under trees because of the omnipresent Russian drones. As soon as you get there, you have to drive at high speed, because you're in Russian view driving on the roads there, Russians are almost everywhere around you. As soon as you get there you park up under trees, the drones can't work out exactly where you are. They fire their mortar, and then they leave. It sounds incredibly retro, doesn't it? This is the kind of mission and the kind of warfare – minus the drones – that people were doing literally 100 years ago in the First World War. Yeah, one of the commanders I spoke to, Tuman – who's a really interesting guy, he'd served in the French Foreign Legion, he'd served in Mali in the French Foreign Legion, he was living in Provence before the war broke out, he came back on the last Ryanair flight to Kyiv – he said, this war is like the beginning of World War One. Before the trench positions had

been firmly established, when it's still a war of movement, but both sides were beginning to bring up their artillery in huge numbers, and just hammer away at each other to allow a single breakthrough. So there's a political party attached to this regiment, is that right? Yeah, so Right Sector is also a political party, it's primarily a political party, and DUK was formed as the as the armed militia of Right Sector, following the Maidan Revolution. And what sort of political party is it? Do you know what their programme is? Of course, the question on everyone's lips is, are they Nazis, are they neo-Nazis? Are they nationalists? Are they ultranationalists? Where do they fall on that kind of spectrum? They're not Nazis. They're not fascists. They are a conservative, maybe national-conservative, Right-wing nationalist militia. So they're nationalist in the

sense that all Ukrainians are now nationalists, in that they believe that Ukraine is a state, that Ukrainians deserve their own state, that they shouldn't be under Russian rule or under Russian domination and that Ukrainian sovereignty is worth fighting for. So even very liberal Ukrainians that I know are now overtly nationalist in the current context. But the party itself, its programme: there's been a lot of academic work done on Right Sector's political beliefs. They're just fundamentally national-conservatives. They're not much further to the Right, if at all, then say the governments of EU countries like Poland or Hungary or whatever.

How are they different from, as you described them, your liberal Ukrainian friends? What marks them out as Right wing at all in that sense? They have a fundamentally conservative ethos. I suppose the way of framing it is they draw their heritage from Ukraine's early-20th century nationalist movement. Its legacy is very strong in western Ukraine, where a lot of the Right Sector activists come from, following the traditions or ideals of Ukraine's 20th century nationalist movement, so Bandera and people like that. But in terms of their actual

political programme it's fundamentally just conservative. So Right Sector, have a very lurid, gruesome reputation. I'm sure we'll get lots of comments about this, but in Russian propaganda, Right Sector have always been used, since the Maidan Revolution in which they played a huge role, as evidence of a Nazi or fascist takeover of the Ukrainian state by these scary Right-wing radicals. In actual fact, they're conservatives. What does conservative in a Ukrainian-nationalist context mean? So that means not very keen on immigration, I'm guessing, not especially keen on LGBT rights and movements, and suspicious of Western decadence. Are these the sort of ideas? To give an example, Right Sector are eurosceptic. Their platform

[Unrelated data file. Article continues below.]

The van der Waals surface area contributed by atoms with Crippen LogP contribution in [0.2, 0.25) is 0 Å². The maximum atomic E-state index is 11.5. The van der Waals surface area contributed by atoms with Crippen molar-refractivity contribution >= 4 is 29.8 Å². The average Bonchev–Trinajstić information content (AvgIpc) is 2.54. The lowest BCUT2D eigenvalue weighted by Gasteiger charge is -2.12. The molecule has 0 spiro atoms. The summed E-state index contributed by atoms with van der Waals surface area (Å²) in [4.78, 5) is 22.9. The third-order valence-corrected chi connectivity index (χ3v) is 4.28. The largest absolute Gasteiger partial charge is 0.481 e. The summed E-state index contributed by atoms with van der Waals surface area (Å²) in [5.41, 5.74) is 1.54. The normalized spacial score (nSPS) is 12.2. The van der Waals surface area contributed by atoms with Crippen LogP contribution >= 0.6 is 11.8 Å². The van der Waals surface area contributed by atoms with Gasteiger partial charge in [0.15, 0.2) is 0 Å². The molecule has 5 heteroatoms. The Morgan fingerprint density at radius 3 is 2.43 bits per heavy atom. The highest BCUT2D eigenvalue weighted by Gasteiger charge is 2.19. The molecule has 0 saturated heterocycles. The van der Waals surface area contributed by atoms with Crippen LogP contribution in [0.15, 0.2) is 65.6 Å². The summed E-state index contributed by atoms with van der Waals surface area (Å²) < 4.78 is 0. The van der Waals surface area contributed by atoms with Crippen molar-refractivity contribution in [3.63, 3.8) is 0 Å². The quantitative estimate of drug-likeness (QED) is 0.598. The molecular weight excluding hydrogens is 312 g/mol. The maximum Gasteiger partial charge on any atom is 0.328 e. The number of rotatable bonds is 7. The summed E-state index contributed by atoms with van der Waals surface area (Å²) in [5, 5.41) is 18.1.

is eurosceptic; they distrust the EU. They don't like EU integration. One of their fighters was very keen that I wrote down that the official platform of Right Sector is anti-LGBT, we don't support LGBT, but other Rights Sector activists, I met this one guy, Fransuz who is adamant, he was always very clear to point out that, "Look, I'm a liberal. I support LGBT. I have gay friends", all this kind of stuff. So there's diversity within the actual group in terms of political beliefs. I think fundamentally, when you talk to

the fighters, like I say, most of them aren't members of the Right Sector movement and they just joined because they saw it as the easiest way to get some training to go to the front and go and kill Russians. Right Sector has less administrative bullshit, basically, than modern, regular armies. It has a more kind of freewheeling, anarchic style, in terms of the interaction of the fighters and their leadership. Most of the fighters I talked to are actually fundamentally apolitical. They're conservatives, but they're not political activists, and don't have any strong Right-wing views. Attitude to Jews, Jewish people? Did you hear any talk about that? Not one thing, not one. Quite the opposite: they go out of

their way to say like, "We're not anti-semitic, we're not racist", all this kind of stuff. And yet, some of them have tattoos of swastikas, the words SS, the Wolfsangel, which is another SS insignia. What's that about if they're not Nazis? You met people, and you've posted on social media images of people, with those kinds of tattoos. What are we supposed to make of that? I think the best way to frame it was Fransuz, who's one of the senior Right Sector, or DUK, figures rather, I was talking to, said, "Look, this guys, this will look badass. We'll look